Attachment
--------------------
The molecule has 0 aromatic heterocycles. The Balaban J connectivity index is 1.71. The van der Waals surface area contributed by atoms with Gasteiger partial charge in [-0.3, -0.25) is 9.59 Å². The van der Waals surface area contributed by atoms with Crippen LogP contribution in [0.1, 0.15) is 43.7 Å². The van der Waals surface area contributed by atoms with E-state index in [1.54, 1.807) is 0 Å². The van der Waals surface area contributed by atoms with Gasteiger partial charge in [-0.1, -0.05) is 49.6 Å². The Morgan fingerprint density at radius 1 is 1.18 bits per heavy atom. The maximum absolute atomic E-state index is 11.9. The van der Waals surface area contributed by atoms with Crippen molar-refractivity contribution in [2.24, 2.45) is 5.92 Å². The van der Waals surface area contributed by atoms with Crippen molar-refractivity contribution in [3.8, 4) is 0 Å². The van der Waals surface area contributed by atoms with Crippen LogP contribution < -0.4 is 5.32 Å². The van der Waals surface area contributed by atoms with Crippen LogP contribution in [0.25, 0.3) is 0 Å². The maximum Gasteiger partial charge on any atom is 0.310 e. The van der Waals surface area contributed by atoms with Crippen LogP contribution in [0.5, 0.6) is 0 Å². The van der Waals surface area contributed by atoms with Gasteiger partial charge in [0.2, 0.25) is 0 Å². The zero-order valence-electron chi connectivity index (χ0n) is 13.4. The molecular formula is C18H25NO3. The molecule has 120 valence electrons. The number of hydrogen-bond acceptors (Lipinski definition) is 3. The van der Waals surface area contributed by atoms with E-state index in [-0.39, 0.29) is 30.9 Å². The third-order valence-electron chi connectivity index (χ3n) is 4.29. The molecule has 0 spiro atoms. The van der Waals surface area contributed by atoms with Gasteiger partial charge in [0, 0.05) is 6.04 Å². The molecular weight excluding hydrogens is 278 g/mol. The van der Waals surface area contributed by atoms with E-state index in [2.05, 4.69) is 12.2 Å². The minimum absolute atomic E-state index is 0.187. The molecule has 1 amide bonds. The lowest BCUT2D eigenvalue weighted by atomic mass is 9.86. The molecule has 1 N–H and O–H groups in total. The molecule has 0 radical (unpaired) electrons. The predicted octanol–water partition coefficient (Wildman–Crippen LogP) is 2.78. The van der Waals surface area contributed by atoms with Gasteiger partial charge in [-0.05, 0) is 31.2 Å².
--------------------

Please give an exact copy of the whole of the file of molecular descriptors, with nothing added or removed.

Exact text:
The molecule has 0 aromatic heterocycles. The Balaban J connectivity index is 1.71. The van der Waals surface area contributed by atoms with Gasteiger partial charge in [-0.3, -0.25) is 9.59 Å². The van der Waals surface area contributed by atoms with Crippen LogP contribution in [0.1, 0.15) is 43.7 Å². The van der Waals surface area contributed by atoms with E-state index in [1.54, 1.807) is 0 Å². The van der Waals surface area contributed by atoms with Gasteiger partial charge in [-0.1, -0.05) is 49.6 Å². The Morgan fingerprint density at radius 1 is 1.18 bits per heavy atom. The maximum absolute atomic E-state index is 11.9. The van der Waals surface area contributed by atoms with Crippen molar-refractivity contribution in [2.24, 2.45) is 5.92 Å². The van der Waals surface area contributed by atoms with Crippen molar-refractivity contribution in [3.8, 4) is 0 Å². The van der Waals surface area contributed by atoms with Crippen LogP contribution < -0.4 is 5.32 Å². The van der Waals surface area contributed by atoms with Crippen LogP contribution in [0.25, 0.3) is 0 Å². The maximum Gasteiger partial charge on any atom is 0.310 e. The van der Waals surface area contributed by atoms with Crippen LogP contribution in [0.5, 0.6) is 0 Å². The van der Waals surface area contributed by atoms with Gasteiger partial charge in [0.2, 0.25) is 0 Å². The zero-order valence-electron chi connectivity index (χ0n) is 13.4. The molecular formula is C18H25NO3. The molecule has 120 valence electrons. The number of hydrogen-bond acceptors (Lipinski definition) is 3. The van der Waals surface area contributed by atoms with E-state index in [-0.39, 0.29) is 30.9 Å². The third-order valence-electron chi connectivity index (χ3n) is 4.29. The molecule has 0 spiro atoms. The van der Waals surface area contributed by atoms with Gasteiger partial charge in [0, 0.05) is 6.04 Å². The molecular weight excluding hydrogens is 278 g/mol. The van der Waals surface area contributed by atoms with E-state index in [2.05, 4.69) is 12.2 Å². The minimum absolute atomic E-state index is 0.187. The molecule has 1 amide bonds. The lowest BCUT2D eigenvalue weighted by atomic mass is 9.86. The molecule has 1 N–H and O–H groups in total. The molecule has 0 radical (unpaired) electrons. The predicted octanol–water partition coefficient (Wildman–Crippen LogP) is 2.78. The van der Waals surface area contributed by atoms with Gasteiger partial charge in [-0.05, 0) is 31.2 Å².